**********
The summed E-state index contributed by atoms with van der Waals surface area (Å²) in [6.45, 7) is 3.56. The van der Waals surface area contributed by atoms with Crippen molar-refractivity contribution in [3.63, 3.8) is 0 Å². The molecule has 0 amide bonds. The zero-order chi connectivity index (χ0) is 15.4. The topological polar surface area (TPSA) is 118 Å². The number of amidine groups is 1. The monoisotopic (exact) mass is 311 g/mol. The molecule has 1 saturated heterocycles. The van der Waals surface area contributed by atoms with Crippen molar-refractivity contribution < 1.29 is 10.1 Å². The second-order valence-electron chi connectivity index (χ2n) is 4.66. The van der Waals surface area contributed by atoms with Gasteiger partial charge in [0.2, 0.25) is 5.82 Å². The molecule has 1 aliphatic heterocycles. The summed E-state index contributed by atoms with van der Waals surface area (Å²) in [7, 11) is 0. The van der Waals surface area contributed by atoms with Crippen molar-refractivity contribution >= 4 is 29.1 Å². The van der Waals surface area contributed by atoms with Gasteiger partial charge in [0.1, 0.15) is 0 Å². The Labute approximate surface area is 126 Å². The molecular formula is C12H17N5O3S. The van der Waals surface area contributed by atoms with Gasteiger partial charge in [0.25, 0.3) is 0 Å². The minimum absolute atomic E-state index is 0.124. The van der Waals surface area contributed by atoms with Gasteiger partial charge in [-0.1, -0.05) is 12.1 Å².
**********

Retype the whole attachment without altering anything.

The summed E-state index contributed by atoms with van der Waals surface area (Å²) in [6.45, 7) is 3.56. The van der Waals surface area contributed by atoms with Crippen molar-refractivity contribution in [3.63, 3.8) is 0 Å². The molecule has 0 amide bonds. The zero-order chi connectivity index (χ0) is 15.4. The topological polar surface area (TPSA) is 118 Å². The number of amidine groups is 1. The monoisotopic (exact) mass is 311 g/mol. The molecule has 1 saturated heterocycles. The van der Waals surface area contributed by atoms with Crippen molar-refractivity contribution < 1.29 is 10.1 Å². The second-order valence-electron chi connectivity index (χ2n) is 4.66. The van der Waals surface area contributed by atoms with Gasteiger partial charge in [0.2, 0.25) is 5.82 Å². The molecule has 1 aliphatic heterocycles. The summed E-state index contributed by atoms with van der Waals surface area (Å²) in [7, 11) is 0. The van der Waals surface area contributed by atoms with Crippen molar-refractivity contribution >= 4 is 29.1 Å². The van der Waals surface area contributed by atoms with Gasteiger partial charge in [0.1, 0.15) is 0 Å². The Labute approximate surface area is 126 Å². The molecular formula is C12H17N5O3S. The van der Waals surface area contributed by atoms with Gasteiger partial charge in [0.25, 0.3) is 0 Å². The minimum absolute atomic E-state index is 0.124. The van der Waals surface area contributed by atoms with Gasteiger partial charge in [-0.1, -0.05) is 12.1 Å².